Wednesday, May 13, 2009

Will Dallas ISD commit fraud upon the court?

Judge Barefoot Sanders is no longer on this side of the mountain, but his words remain.

Dallas ISD intends to violate the agreement it made with a federal court in order to convince a federal judge to end a decades old struggle.

Nothing lasts forever, but agreements do have more meaning in a federal court than at the Dallas ISD horseshoe where deceit sometimes prevails.

It appears Dallas ISD is about to commit fraud upon the federal court that released it in 2003 - but only on the condition that it fulfill the agreement made with the court.

Lawyers for DISD have now told them they can violate this agreement with disdain - that the agreement automatically expired after three years - that the required 7-vote majority can be ignored. Superintendent Hinojosa is now actively spreading this information.

There is a big problem here - the district made a written agreement with a federal court. Violating this agreement might be a bit more serious than people who want to destroy these programs want to know.

The Declaration of Commitments and Covenants shall be subject to a "review" after three years. Dallas ISD has never conducted this review. This has been a continuing avoidance. The agreement has also remained as a fully active Dallas ISD policy (AE Local). Only now do we hear the new self-serving and false claim that the Commitments and Covenants mysteriously expired.

Fraud Upon the Court

Right in his court judgment, Judge Barefoot Sanders stated he would be "gravely concerned" if Dallas ISD violated these Commitments and Covenants. Judge Sanders also noted Rule 60 of the Federal Rules of Civil Procedure which states in subsection (d) - Other Powers to Grant Relief:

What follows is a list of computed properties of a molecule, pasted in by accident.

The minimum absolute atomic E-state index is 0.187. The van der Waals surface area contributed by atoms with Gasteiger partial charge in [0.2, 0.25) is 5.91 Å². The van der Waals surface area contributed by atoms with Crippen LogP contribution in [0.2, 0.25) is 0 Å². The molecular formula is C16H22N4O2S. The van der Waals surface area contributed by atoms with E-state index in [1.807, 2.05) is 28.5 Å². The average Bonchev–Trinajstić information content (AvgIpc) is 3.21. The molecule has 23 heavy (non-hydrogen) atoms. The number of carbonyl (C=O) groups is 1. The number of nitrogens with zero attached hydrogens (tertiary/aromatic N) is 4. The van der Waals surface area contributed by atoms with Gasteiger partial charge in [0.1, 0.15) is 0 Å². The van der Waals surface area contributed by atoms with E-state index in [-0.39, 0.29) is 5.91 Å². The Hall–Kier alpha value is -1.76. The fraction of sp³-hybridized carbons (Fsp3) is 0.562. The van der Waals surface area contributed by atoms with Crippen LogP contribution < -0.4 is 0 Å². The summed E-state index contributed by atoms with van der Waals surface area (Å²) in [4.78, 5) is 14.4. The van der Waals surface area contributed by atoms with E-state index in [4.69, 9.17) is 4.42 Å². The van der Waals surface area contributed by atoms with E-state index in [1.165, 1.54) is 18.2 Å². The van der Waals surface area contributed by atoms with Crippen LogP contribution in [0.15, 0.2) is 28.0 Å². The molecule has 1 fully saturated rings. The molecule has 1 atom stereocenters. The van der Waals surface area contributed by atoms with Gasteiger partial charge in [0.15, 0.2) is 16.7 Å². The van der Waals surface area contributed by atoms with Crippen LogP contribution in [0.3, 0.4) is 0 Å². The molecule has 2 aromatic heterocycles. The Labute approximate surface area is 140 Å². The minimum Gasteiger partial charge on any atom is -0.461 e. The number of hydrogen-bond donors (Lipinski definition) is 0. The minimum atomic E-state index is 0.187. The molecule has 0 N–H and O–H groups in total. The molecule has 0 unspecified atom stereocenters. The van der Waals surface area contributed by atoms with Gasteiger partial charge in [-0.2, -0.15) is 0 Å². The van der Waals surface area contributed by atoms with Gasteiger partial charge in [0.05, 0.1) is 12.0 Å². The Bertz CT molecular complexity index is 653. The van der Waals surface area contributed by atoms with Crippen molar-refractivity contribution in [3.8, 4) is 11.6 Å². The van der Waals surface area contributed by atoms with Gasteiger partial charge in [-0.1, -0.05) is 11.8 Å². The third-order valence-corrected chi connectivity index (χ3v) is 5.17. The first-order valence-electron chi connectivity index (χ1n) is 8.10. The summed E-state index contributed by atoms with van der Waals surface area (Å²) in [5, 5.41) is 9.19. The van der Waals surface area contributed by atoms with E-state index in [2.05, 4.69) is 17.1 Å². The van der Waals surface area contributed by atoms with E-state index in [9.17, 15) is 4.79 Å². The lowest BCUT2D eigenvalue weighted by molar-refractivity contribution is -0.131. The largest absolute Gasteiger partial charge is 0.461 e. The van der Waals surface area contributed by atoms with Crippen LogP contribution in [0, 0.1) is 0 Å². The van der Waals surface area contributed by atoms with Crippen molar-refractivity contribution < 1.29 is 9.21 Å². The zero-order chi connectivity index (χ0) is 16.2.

Rule 60(d)
This rule does not limit a court's power to:

(1) entertain an independent action to relieve a party from a judgment, order, or proceeding;
(3) set aside a judgment for fraud on the court.

In other other words, it appears Judge Sanders was putting Dallas ISD on notice that violating the Declaration of Commitments and Covenants might land the District back in a federal court.

What Dallas ISD is about to do appears to be fraud upon the federal court that released it from supervision in 2003.

We have seen this before with the Trustee term extensions. Certain lawyers tell certain Board members and Superintendent Hinojosa what they hope to hear.

This is a destructive agenda that is not progressive at all. It is an agenda grounded in the most extreme self-serving notions.

An effort might have to be made to re-open the desegregation case or an independent lawsuit filed to seek a federal court review of the actions now being taken to destroy all special programs that grew out of the desegregation lawsuit and the violation of the Declaration of Commitments and Covenants upon release from court supervision.

It is doubtful that Judge Barefoot Sanders would have released Dallas ISD from court supervision if he had thought that a Board and Superintendent would deceitfully ignore the written Commitments and Covenants made on behalf of Dallas ISD and later seek to destroy every special school and program that they agreed to continue.

That is not what Superintendent Mike Moses and the Board represented to the Court.

Superintendent Mike Moses said:

"In November of 2002, the district's Board of Trustees adopted a list of commitments that would be followed if the court were to release supervision from the desegregation order. The Superintendent said the district will continue to meet the terms of those commitments. We are humbled, honored and ready to keep our commitments."

It would not be surprising if concerned stakeholders seek a new federal court to review this matter of violating the Declaration of Commitments and Covenants after the Board and Superintendent complete their agenda to willfully destroy as many magnets, vanguards, learning centers, etc., as possible.

That might very well be "fraud upon the Court."